Falling trees and debris saw almost 30,000 Darwin residents lose power during Cyclone Marcus. (ABC News: Neda Vanovac)
Waiting out a cyclone with the lights on may still be 30 years away for many Darwin residents, despite a decades-old program designed to protect its power supply being restarted.
- In the early 2000s the Government said it would spend $80m over 20 years installing underground power
- Today the government restarted the program, after it was put on ice in 2012
- It looks set to take 30 more years and cost up to $300m
A year after Cyclone Marcus, which left almost 30,000 residents without power, the NT Government has gone back to a plan put on ice seven years ago — announcing it would move the power supply of nine Darwin schools underground within two years.
This underground supply is far less likely to be cut in a cyclone, given its minimal exposure to falling trees and debris compared to above-ground poles and wires.
The project will cost $3 million of the $10 million it has allocated each year for moving its power supply underground, and is forecast to be completed in 2021.
Yet it has been estimated that sending the rest of the city’s power supply underground will cost about $300 million — meaning at this rate it will take more than 30 years before the project is completed.
The remaining $7 million of this year’s spend is yet to be allocated, despite the NT Government having more than a year to mull it over.
If consecutive governments had stuck to the schedule set out for undergrounding power more than a decade ago, the project would be more than halfway completed by now.
From $80m over 20 years to $300m over 30 years
In the early 2000s, the Labor government of the day promised to spend $80 million over 20 years moving its power supply underground.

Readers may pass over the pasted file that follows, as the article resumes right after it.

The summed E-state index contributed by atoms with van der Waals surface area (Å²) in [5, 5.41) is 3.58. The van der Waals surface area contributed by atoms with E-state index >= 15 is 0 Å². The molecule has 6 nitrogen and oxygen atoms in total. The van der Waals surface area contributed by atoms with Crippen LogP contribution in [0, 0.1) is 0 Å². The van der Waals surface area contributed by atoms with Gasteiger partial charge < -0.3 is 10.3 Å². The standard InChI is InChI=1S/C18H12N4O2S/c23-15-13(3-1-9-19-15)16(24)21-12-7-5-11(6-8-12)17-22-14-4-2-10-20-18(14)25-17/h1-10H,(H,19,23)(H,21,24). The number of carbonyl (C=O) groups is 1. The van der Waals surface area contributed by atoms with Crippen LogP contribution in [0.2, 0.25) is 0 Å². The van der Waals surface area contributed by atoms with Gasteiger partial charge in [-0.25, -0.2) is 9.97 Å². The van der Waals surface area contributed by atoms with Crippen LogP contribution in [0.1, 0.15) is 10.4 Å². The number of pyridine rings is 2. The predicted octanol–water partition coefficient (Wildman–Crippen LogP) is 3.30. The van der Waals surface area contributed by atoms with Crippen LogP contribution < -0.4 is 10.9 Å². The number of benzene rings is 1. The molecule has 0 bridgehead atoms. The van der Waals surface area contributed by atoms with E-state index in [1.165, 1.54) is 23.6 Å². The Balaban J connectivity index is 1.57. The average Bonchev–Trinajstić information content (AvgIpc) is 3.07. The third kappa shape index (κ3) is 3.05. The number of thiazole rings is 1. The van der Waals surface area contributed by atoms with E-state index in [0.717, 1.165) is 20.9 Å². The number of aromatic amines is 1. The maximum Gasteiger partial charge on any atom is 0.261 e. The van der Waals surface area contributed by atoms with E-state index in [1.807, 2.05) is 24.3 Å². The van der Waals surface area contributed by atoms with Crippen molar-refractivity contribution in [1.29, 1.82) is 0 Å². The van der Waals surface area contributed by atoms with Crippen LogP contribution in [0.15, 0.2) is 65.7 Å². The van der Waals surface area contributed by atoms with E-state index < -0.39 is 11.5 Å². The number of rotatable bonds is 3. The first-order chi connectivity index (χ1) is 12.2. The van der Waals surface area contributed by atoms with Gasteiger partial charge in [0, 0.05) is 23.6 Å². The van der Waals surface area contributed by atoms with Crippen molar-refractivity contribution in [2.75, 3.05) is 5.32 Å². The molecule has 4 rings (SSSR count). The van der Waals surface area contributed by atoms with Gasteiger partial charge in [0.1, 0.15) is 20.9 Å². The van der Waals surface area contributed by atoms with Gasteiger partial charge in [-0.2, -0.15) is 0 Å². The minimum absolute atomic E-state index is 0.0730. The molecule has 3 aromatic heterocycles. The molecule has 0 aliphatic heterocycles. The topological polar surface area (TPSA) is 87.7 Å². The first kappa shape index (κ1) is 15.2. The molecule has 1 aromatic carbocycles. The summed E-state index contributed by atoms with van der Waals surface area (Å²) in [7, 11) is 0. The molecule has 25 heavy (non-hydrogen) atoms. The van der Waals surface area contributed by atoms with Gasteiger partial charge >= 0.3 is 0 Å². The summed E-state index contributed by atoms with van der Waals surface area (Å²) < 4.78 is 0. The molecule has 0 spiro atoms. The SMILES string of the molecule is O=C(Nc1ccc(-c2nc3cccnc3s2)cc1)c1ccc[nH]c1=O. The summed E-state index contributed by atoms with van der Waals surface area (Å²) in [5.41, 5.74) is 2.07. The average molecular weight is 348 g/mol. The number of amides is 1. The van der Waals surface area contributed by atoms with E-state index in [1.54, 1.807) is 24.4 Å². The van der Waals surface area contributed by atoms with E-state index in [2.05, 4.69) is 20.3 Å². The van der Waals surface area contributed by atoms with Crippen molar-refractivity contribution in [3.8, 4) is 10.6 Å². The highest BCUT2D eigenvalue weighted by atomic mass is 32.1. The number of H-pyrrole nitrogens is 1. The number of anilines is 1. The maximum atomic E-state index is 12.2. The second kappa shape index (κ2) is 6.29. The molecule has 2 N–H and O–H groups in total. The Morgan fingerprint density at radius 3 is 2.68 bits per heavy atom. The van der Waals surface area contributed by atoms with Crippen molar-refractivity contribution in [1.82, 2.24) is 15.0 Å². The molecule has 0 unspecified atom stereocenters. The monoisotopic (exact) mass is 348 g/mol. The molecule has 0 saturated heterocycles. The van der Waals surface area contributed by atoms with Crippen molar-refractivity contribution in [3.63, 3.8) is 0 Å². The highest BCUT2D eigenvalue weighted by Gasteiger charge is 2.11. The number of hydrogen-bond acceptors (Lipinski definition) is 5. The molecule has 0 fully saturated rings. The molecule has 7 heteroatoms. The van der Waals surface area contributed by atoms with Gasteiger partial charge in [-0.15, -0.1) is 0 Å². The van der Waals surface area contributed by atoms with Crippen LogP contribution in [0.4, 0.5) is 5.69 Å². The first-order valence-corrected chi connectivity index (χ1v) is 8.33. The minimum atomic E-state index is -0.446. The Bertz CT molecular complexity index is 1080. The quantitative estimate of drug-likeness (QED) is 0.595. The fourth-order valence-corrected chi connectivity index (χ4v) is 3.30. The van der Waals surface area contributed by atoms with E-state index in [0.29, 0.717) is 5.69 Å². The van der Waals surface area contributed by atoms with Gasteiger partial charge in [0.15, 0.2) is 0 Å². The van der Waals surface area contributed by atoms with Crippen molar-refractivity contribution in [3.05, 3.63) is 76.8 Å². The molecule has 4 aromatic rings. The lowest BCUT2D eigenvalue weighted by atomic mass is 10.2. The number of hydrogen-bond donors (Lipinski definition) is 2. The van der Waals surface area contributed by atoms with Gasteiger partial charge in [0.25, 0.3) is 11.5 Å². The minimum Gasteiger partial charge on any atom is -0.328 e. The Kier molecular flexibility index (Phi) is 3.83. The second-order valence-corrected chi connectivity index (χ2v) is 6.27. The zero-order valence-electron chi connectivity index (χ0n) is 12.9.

Underground power planned at:
- Alawa Primary School
- Jingili Primary School
- Parap Primary School
- Larrakeyah Primary School
- Moil Primary School
- Nemarluk School
- St Johns College
- Stuart Park Primary School
- Wagaman Primary School
While that saw Nightcliff, Rapid Creek and Millner shifted — valued at $57 million — the project was put on hold when the Country Liberal Party came to power in 2012.
At the time, CLP Chief Minister Terry Mills said continuing the project was not an election promise, and they just didn’t have the funds.
But following last year’s Cyclone Marcus — the worst storm to hit the Territory since the deadly Cyclone Tracy, leaving thousands of residents without power for weeks — Treasurer Nicole Manison said they would restart the work.
She said the total cost would be around $290 million, but on Monday indicated it could be as much as $300m.
“It will take a bit of time if it is done at that rate of $10 million a year, that’s for sure,” she conceded.
While all new developments since the 1970s have been required to have underground power, including Palmerston and newer Darwin suburbs, 13 remain without it.
These include Stuart Park, The Gardens, Parap, Fannie Bay, Larrakeyah, Nakara, Wagaman, Jingili, Alawa, The Narrows, Moil, Coconut Grove and Ludmilla.
The Government says a number of factors will be considered in deciding which areas get underground power next. (ABC News: Owain Stia-James)
‘Getting the most resilience built into the system’
Speaking to ABC Radio this morning, Ms Mansion said given the government’s precarious financial position, it was important to prioritise undergrounding projects that would give them the best bang for their buck.
“We’ve decided to prioritise undergrounding power to the schools given they are critical community infrastructure,” she said.
“We want to maximise getting the most resilience built into the system first and foremost, and also look at the timing of where you can get the most bang for your buck.
“And we felt that getting to the schools first was a good way to go about it.”
Asked if those schools would then become support centres in the event of the cyclone, she said the priority would be to get people back into a normal routine and going to school as quickly as possible.
She was also asked if the Government would next prioritise areas with a lot of big trees, which may be more susceptible to losing power during a storm.
But she said decisions around which areas to underground next would depend on a range of other factors, including the number of outages an area had, whether it had low- or high-voltage lines, and how difficult it was to do the work due to what was under the ground already.
Ms Manison has been contacted for further comment.
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